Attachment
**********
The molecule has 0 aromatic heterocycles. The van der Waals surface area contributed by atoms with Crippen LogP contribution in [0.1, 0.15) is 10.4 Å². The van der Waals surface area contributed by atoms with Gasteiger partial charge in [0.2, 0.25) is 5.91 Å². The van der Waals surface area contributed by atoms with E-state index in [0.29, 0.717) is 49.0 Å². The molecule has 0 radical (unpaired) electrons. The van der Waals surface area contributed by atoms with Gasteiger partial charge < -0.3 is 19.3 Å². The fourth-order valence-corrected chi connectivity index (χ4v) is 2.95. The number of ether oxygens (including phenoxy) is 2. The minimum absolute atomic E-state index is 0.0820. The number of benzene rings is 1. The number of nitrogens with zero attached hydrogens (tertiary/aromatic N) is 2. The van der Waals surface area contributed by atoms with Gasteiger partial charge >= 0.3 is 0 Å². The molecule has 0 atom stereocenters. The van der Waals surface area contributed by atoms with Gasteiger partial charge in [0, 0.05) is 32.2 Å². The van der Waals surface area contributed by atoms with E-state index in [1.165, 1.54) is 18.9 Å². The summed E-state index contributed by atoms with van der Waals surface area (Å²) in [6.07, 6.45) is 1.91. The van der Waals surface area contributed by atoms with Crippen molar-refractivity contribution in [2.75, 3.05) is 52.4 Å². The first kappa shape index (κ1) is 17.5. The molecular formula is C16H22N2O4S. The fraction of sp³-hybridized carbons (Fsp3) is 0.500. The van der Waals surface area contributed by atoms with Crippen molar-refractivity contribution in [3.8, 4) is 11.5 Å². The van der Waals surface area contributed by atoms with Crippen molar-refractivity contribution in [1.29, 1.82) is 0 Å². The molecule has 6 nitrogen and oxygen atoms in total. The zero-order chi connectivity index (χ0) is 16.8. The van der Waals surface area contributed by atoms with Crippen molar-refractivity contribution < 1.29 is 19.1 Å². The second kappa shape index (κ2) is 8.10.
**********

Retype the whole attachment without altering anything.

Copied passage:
The molecule has 0 aromatic heterocycles. The van der Waals surface area contributed by atoms with Crippen LogP contribution in [0.1, 0.15) is 10.4 Å². The van der Waals surface area contributed by atoms with Gasteiger partial charge in [0.2, 0.25) is 5.91 Å². The van der Waals surface area contributed by atoms with E-state index in [0.29, 0.717) is 49.0 Å². The molecule has 0 radical (unpaired) electrons. The van der Waals surface area contributed by atoms with Gasteiger partial charge < -0.3 is 19.3 Å². The fourth-order valence-corrected chi connectivity index (χ4v) is 2.95. The number of ether oxygens (including phenoxy) is 2. The minimum absolute atomic E-state index is 0.0820. The number of benzene rings is 1. The number of nitrogens with zero attached hydrogens (tertiary/aromatic N) is 2. The van der Waals surface area contributed by atoms with Gasteiger partial charge >= 0.3 is 0 Å². The molecule has 0 atom stereocenters. The van der Waals surface area contributed by atoms with Gasteiger partial charge in [0, 0.05) is 32.2 Å². The van der Waals surface area contributed by atoms with E-state index in [1.165, 1.54) is 18.9 Å². The summed E-state index contributed by atoms with van der Waals surface area (Å²) in [6.07, 6.45) is 1.91. The van der Waals surface area contributed by atoms with Crippen molar-refractivity contribution in [2.75, 3.05) is 52.4 Å². The first kappa shape index (κ1) is 17.5. The molecular formula is C16H22N2O4S. The fraction of sp³-hybridized carbons (Fsp3) is 0.500. The van der Waals surface area contributed by atoms with Crippen molar-refractivity contribution in [3.8, 4) is 11.5 Å². The van der Waals surface area contributed by atoms with Crippen molar-refractivity contribution in [1.29, 1.82) is 0 Å². The molecule has 6 nitrogen and oxygen atoms in total. The zero-order chi connectivity index (χ0) is 16.8. The van der Waals surface area contributed by atoms with Crippen molar-refractivity contribution < 1.29 is 19.1 Å². The second kappa shape index (κ2) is 8.10.